School debts hamper entrepreneurial dreams of recent grads in Arizona

America is the land of opportunity and millions of graduating college and post-graduate students emerge from schools with dreams of owning and operating their own businesses. Many of these young people flock to the entrepreneurial-friendly state of Arizona, attracted by the relatively low business and property taxes.

Unfortunately, student debt is hampering many young adults from pursuing their business aspirations, according to the Small Business Administration. The Federal Reserve Bank reported in a recent Bloomberg article that the average education-loan balance for 25-year-olds nearly doubled in the past 10 years, bringing national education loan totals to $1 trillion.

This spring, the federal Consumer Financial Protection Bureau sought comments from thousands of small business owners and found that many are diverting money - normally funneled in to their businesses - to pay down student loan payments. High levels of debt make purchasing commercial real estate difficult and hamper enthusiasm for innovation and risk-taking.

However, the entrepreneurial spirit is alive and well in Arizona, elevating it to the number one state for start-up businesses, according to CNN Money. Despite high levels of school loans, some former students are able to establish new businesses through smart financial planning and professional assistance.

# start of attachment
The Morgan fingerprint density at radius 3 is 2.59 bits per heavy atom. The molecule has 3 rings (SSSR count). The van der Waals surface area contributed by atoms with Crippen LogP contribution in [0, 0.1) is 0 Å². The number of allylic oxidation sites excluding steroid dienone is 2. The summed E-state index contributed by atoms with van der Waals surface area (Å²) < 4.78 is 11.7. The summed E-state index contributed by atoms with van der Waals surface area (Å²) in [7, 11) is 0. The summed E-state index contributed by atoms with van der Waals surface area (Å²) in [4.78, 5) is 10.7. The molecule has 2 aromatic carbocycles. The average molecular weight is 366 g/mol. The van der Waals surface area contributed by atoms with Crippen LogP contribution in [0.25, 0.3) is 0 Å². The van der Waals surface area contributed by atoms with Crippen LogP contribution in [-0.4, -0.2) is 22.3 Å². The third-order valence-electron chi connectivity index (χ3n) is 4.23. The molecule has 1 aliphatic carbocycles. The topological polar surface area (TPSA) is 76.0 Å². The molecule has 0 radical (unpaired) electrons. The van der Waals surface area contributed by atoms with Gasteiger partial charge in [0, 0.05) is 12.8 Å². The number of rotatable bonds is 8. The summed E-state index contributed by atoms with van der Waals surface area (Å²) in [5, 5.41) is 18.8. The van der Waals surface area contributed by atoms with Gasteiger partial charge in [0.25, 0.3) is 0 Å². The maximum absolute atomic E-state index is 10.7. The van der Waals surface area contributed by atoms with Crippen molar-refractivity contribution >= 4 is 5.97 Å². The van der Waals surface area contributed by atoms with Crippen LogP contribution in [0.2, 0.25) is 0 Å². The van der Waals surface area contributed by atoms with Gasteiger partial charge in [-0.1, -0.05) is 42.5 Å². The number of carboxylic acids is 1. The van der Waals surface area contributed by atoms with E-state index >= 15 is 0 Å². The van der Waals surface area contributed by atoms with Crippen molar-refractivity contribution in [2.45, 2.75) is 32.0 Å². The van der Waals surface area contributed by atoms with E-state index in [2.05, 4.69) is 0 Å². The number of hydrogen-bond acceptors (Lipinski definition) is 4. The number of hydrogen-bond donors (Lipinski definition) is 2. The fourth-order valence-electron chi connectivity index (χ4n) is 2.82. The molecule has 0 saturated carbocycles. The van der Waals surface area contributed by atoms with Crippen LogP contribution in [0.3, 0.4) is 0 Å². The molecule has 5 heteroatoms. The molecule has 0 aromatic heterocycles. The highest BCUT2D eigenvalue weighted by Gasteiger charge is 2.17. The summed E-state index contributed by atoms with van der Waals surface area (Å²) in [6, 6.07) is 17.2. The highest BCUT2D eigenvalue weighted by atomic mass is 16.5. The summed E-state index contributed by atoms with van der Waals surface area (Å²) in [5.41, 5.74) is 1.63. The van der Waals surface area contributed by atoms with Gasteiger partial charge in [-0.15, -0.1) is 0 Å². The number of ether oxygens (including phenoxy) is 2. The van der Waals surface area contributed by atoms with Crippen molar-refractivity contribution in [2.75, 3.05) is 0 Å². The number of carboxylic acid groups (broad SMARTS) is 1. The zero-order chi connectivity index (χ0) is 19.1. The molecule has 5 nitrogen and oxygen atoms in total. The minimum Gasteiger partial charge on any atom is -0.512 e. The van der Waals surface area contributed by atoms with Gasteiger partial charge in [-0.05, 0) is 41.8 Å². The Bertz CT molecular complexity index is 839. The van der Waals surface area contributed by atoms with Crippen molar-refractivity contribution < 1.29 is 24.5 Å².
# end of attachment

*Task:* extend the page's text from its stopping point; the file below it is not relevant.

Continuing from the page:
Starting a business in Arizona

Managing finances is only one of many steps to owning and operating a business in Arizona. Establishing a business plan is very important and can be easier with the guidance of a legal advisor. Following are some items that should be included in the planning and set-up phases of any new business in Arizona:

  • Choose and secure the name of your business - and a domain name - by checking for availability with the Arizona Corporation Commission (ACC).
  • Choose an entity type for your business and file the required incorporation documents with the ACC.
  • Obtain the required licenses and tax identification numbers at the federal, state and local levels.
  • Set up a business banking account and keep your business finances separate from personal accounts.

Seek the counsel of a lawyer

A business attorney can help you at every stage your new business. A lawyer knowledgeable about corporate and business matters may be able to help you with such issues as:

  • Drafting and filing legal paperwork on an on-going basis.
  • Setting up and reviewing contracts with customers, vendors and employees.
  • Avoiding and handling business disputes and litigation.

Consult an experienced business law attorney before starting up a new business and seek regular counsel throughout the life of your entity.